Curtis Paper Mill

From my travels, August 5, 2023.

Emily and I had gone up to visit her Nana at the senior living community that she moved in to. We planned to have dinner together in their dining room and just enjoy the company.

As we were waiting for our food, I noticed a series of prints hanging on the wall depicting various aspects of the papermaking process. Some of the prints were photos and maps labeled as from the “Nonantum Paper Mill”. It piqued my interest because of the excellent lecture from Scott L. Mingus that I attended a few years ago on the History of Papermaking.

The three of us got to talking about it at dinner, and the ladies told me that the old mill was nearby on the aptly-named Paper Mill Road. Emily agreed to drive over to check it out when we were finished with our visit.

A plaque with the brand of the Curtis Paper Mill is at the site today. - <i>Photo by the author</i>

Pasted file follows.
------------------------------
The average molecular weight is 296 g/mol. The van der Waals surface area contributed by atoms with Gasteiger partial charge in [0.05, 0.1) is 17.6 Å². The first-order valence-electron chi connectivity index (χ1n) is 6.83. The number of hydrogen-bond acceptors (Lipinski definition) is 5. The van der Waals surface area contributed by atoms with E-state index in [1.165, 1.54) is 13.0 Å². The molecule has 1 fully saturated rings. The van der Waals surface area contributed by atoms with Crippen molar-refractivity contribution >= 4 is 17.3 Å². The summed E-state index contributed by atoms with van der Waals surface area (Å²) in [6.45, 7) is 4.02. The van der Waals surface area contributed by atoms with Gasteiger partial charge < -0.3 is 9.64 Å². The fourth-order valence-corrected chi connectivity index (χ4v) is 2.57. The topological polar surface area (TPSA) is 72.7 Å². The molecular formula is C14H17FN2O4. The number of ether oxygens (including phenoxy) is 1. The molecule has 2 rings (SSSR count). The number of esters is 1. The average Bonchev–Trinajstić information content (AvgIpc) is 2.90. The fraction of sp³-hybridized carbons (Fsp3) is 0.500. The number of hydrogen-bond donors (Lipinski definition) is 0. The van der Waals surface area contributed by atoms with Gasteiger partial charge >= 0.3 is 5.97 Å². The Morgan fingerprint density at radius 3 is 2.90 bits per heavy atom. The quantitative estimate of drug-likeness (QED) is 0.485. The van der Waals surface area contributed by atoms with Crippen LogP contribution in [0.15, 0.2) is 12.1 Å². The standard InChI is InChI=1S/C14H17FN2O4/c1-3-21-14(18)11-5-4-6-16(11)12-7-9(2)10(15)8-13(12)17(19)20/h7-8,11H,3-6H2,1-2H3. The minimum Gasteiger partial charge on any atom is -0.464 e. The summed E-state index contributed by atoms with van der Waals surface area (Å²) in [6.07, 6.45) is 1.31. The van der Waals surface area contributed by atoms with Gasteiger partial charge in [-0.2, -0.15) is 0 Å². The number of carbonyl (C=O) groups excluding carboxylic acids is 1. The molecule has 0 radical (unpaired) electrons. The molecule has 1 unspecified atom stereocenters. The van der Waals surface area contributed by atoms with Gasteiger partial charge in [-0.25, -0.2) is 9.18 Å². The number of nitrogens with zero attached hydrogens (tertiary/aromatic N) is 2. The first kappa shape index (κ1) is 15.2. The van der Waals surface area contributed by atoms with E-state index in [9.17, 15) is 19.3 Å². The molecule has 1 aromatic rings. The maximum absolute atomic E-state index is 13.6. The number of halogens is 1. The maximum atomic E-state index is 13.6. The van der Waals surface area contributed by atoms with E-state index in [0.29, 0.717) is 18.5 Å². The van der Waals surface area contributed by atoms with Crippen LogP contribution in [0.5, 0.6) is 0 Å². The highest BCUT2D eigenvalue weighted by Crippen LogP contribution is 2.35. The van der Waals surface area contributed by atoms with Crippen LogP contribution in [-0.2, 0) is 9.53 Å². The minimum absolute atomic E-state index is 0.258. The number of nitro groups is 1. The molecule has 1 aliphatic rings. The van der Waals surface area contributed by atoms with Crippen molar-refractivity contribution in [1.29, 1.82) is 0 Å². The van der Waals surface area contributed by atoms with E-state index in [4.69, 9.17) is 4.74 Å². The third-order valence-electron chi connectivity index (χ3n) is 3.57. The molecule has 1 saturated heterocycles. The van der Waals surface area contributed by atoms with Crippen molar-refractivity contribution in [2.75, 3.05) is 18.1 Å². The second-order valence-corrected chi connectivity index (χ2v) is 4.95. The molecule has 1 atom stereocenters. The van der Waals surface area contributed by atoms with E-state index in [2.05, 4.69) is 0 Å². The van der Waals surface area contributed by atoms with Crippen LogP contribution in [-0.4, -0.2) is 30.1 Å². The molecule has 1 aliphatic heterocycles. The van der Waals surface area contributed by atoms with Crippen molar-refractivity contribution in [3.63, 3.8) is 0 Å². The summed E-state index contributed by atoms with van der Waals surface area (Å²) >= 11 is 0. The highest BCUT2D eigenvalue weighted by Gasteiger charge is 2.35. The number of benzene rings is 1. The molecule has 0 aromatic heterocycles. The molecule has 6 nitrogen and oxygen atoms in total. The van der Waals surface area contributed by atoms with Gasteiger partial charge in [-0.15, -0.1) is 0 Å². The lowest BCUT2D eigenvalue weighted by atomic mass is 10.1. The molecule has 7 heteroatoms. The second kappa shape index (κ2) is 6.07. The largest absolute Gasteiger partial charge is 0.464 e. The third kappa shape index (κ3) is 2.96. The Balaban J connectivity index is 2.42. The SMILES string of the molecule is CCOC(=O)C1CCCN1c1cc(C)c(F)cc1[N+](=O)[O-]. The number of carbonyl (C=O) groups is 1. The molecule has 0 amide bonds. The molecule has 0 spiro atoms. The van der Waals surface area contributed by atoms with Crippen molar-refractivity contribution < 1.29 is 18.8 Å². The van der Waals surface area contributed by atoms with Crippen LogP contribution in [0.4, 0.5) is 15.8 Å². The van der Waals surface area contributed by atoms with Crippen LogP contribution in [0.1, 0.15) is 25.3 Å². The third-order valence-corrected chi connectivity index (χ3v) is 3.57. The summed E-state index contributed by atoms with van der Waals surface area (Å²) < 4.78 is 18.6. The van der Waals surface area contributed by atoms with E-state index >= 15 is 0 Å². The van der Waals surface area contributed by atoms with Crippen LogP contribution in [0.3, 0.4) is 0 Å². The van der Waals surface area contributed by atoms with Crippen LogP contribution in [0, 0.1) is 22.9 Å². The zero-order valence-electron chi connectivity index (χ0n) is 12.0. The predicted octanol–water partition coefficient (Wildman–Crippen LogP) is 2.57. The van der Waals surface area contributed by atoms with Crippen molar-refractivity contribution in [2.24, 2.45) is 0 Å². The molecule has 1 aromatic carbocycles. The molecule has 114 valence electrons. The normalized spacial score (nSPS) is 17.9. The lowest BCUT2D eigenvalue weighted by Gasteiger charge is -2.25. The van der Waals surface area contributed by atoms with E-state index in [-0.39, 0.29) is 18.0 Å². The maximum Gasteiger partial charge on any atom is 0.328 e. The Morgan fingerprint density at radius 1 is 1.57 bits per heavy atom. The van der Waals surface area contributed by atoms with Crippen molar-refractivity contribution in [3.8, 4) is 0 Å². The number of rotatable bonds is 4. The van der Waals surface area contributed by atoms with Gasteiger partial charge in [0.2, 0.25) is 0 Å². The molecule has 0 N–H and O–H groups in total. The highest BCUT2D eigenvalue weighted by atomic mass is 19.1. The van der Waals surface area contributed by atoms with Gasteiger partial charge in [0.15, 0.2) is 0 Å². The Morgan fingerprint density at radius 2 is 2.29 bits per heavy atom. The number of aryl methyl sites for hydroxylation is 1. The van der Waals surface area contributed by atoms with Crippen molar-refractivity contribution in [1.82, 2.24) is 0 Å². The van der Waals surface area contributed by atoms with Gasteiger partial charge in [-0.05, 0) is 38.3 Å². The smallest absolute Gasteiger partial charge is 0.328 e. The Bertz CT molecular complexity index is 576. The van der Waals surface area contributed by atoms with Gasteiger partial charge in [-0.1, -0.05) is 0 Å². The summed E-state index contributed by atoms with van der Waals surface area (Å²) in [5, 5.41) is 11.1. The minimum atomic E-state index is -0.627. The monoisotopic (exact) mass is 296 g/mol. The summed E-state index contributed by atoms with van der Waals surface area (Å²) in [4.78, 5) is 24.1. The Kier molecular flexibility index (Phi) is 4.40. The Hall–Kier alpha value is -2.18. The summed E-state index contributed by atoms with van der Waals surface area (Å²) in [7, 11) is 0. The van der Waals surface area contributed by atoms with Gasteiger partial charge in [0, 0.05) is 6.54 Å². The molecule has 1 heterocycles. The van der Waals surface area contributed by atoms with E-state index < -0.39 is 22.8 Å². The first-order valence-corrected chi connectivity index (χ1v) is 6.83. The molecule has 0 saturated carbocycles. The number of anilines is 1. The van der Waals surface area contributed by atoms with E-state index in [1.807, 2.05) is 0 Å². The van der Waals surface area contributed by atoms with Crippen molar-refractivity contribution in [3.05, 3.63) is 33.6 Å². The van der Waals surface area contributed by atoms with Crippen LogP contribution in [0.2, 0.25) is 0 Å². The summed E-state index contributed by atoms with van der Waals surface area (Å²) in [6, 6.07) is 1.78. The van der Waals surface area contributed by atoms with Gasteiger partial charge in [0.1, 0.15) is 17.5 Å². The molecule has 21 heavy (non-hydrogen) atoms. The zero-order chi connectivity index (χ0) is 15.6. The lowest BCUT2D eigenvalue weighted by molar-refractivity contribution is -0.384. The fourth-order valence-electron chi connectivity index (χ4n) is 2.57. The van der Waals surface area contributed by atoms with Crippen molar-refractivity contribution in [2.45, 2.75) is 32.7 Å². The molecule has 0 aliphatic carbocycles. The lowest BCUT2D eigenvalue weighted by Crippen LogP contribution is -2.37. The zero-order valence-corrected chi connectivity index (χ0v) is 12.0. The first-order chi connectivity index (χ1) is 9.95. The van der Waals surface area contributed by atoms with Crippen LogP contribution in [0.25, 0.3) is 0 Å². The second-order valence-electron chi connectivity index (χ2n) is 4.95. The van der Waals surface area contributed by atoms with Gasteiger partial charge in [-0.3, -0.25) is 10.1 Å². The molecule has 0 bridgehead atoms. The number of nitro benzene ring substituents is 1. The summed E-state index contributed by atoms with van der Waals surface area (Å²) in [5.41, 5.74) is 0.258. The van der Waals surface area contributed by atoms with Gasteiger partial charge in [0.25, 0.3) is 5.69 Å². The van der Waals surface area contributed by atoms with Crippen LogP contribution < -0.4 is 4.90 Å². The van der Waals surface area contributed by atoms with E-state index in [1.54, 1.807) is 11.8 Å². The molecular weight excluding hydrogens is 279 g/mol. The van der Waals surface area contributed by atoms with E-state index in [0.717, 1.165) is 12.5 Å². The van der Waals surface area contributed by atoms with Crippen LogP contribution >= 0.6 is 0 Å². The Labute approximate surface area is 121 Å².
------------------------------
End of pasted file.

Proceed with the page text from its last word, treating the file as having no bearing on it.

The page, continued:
A plaque with the brand of the Curtis Paper Mill is at the site today. – Photo by the author

The City of Newark converted the site into a park several years ago. The mill had closed down in 1999. None of the old buildings still exist, but I think the mill race is still there – I need to go back to investigate further. A wayside marker told the story of the mill – and I was able to add it to the HMDB during my visit.

The Curtis Paper Mill wayside marker. - <i>Photo by the author</i>
The Curtis Paper Mill wayside marker. – Photo by the author

Most notably, during WWII about 50% of the output of the mill was used by the United States Federal Government or for lend-lease. In fact, the paper that the Japanese Instrument of Surrender was printed on was made right there at that now-unassuming spot in Newark, DE.

I feel like I say it all the time, but history is all around us if you give yourself the chance to stumble onto it.

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